Declaration on the murder of Dutch politician Pim Fortuyn

6 May 2002

Declaration on the murder of Dutch politician Pim Fortuyn

It was with astonishment that we learned of the cowardly murder of Pim Fortuyn. We were often in agreement as to what was wrong; our solutions, our ideas about how to improve things, differed. The voters had the choice, as they should. That is democracy. It is a disgrace that the bullets which killed Pim Fortuyn also killed this choice. We send his family, friends, those who knew him and those who followed his ideas our sincerest condolences in the face of this loss.

The SP later issued this longer statement:

The attack on 6 May 2002 on Mr Pim Fortuyn is both a personal tragedy and an unprecedented event in the post-war history of the Netherlands. The executive committee of the SP has sent condolences to Mr Fortuyn’s family, friends and acquaintances. On Monday Pim Fortuyn was the victim of a cowardly murder. It is pointless to speculate about the killer and his motive, and we shall refrain from doing so.

Pim Fortuyn was a controversial politician. If his critique of prevailing politics was on many points similar to that of the SP, his answers were often greatly at odds with our own. On this point there can be no misunderstanding. The SP has, ever since Fortuyn’s appearance on the political stage, concentrated the debate on his political opinions, shunning personal abuse.

Because of today’s tragic events we have suspended all national campaign activities for the coming general election. All SP branches have been informed of this and have ceased campaigning in their own localities.

Declaration by Steve McGiffen, editor of Spectre

Netherlands: Pim Fortuyn murdered

Media coverage, outside the Netherlands, of the murder of Dutch politician Pim Fortuyn has reached new lows of misunderstanding, deliberate distortion and sheer laziness. In the month of the fascist Jean-Marie Le Pen’s high vote in the French Presidential election’s first round, which was described by the English-language press as evidence of a "huge swing to the right", we now see the late Mr Fortuyn described as a "far right leader". Just as there was no swing to the right in France, but, on the contrary, a significant increase in the total votes cast for centre-left, left and far left candidates, so Mr Fortuyn was anything but "far right". Fortuyn had some abhorrent views, describing Islam as incompatible with civilisation, and calling for a halt to immigration. He was, however, in favour of integration of existing immigrant communities, never called for repatriation or any other form of persecution of immigrants, and called for an amnesty for any undocumented foreigners who had lived and worked in the country for five years or more. These policies are somewhat to the left of those favoured by Mr Blair and his gang, for whom many British socialists continue (unaccountably, in our view) to vote. Fortuyn said that he is opposed to immigration because the country cannot fit any more people in it. This is ridiculous, of course, but even in this case he gave no impression of disguising extreme racist views behind some kind of bogus demography. There were people of colour on Fortuyn’s list for the elctions, and black people weeping along with many others at the angry, spontaneous gatherings which greeted the news. Fortuyn had no skinhead or similar following. He was not antisemitic. He was well to the left of most US congressmen and women and the British Tory right.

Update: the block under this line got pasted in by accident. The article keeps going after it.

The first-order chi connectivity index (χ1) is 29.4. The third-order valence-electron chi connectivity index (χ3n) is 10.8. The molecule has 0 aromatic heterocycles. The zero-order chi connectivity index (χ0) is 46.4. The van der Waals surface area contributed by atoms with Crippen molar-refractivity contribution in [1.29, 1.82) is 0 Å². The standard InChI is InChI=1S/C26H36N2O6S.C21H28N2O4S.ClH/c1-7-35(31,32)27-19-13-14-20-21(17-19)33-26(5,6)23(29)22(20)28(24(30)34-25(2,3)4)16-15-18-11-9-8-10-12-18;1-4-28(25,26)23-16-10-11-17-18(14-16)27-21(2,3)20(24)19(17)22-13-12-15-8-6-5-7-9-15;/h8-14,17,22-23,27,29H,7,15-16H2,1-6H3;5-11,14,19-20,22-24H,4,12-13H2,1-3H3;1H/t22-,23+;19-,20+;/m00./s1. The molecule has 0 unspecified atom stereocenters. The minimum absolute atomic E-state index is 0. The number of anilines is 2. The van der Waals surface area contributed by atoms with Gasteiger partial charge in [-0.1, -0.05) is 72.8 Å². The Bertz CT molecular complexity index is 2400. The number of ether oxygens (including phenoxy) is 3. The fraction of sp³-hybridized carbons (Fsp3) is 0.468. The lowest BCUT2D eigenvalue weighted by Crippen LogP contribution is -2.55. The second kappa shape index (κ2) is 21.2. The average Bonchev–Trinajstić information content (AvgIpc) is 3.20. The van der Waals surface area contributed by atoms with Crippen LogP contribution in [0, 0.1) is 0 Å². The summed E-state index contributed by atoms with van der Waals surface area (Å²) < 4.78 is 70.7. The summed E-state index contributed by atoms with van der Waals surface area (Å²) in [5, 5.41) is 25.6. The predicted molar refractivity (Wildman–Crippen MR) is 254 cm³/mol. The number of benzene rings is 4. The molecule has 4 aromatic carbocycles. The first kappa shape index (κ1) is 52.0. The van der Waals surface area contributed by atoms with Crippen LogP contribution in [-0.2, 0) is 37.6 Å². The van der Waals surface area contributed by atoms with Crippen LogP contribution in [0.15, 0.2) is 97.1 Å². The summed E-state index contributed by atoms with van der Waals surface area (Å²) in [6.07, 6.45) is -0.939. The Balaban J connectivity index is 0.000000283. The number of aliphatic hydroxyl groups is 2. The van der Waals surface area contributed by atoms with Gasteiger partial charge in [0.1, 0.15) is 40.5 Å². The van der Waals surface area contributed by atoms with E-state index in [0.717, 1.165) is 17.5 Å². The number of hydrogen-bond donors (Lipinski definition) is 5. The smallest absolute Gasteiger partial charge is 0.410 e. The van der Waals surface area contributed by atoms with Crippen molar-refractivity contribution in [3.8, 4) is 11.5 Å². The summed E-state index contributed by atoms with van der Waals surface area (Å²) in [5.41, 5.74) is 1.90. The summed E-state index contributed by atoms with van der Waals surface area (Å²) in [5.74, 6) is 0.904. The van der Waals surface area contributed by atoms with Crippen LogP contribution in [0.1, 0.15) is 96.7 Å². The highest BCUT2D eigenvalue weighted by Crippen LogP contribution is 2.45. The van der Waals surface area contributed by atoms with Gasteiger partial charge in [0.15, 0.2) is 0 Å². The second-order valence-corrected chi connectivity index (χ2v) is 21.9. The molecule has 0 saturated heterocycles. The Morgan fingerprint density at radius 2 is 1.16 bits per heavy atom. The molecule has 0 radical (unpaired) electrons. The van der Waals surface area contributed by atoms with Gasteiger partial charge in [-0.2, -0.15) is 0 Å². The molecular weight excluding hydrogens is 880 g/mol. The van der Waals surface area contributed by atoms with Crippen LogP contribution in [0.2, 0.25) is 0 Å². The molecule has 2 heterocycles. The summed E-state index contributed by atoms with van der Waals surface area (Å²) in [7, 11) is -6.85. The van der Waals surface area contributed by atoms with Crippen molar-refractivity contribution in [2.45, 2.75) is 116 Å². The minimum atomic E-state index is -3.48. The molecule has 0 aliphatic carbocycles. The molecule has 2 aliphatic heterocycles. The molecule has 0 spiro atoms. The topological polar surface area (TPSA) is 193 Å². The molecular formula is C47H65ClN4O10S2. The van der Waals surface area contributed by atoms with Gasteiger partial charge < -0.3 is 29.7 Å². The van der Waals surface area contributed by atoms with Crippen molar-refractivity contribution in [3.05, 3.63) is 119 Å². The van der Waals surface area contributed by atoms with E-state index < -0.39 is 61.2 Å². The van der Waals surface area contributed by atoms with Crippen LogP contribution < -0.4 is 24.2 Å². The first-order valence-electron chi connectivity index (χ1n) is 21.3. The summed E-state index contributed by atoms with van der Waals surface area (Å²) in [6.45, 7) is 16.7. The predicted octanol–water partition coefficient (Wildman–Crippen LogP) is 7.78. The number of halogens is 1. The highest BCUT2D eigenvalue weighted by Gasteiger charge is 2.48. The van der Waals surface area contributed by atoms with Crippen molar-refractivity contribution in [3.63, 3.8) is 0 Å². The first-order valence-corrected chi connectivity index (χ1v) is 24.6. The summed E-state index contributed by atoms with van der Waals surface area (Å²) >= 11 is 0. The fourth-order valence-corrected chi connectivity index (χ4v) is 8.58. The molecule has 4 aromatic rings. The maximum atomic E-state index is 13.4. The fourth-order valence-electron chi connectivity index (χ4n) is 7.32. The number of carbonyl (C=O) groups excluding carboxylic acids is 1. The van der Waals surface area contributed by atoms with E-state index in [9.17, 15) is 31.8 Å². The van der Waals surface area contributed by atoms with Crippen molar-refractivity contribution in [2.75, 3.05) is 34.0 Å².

The foreign media have characterised Fortuyn as "far right" because they are too lazy to think outside these handy categories. We shouldn’t be. It is also the EU’s task, which it carries out with determination, to discredit anyone, left or right, who raises his or her voice in criticism, which Fortuyn did.

The Netherlands is not Britain, or the United States. Here is a country where if you win votes, you get representatives in Parliament and you get on TV. Our friends in the Socialist Party (SP) received 3.5% of the votes at the last election and have 5 MPs. They are hoping to better that next week. They are not wedded to parliamentarianism, either, but are also active on the street and in a range of campaigns. The Netherlands isn’t paradise but as capitalist democracies go, it works. There is plenty of space to do real politics, inside or outside the system. There’s a lively, playful anarchist movement and tradition, two parliamentary left parties, and lots of active local and national campaigning on social, environmental and civil liberties issues. The last thing anyone needed was some crazy with a gun.

Pim Fortuyn was not le Pen, or Hitler, or George W. Bush. He was just a colourful man who was wrong about a lot of stuff, though no wronger than most politicians. He was committed to democracy, and never questioned people’s right to vote against him. Instead of characterising him as a fascist, the SP campaign concentrated on hammering away at the fact that, if you look at it carefully, the programme of his party, underneath all the rhetoric, is in fact pretty well identical to the current coalition government’s.

This declaration is endorsed by the SP

You are here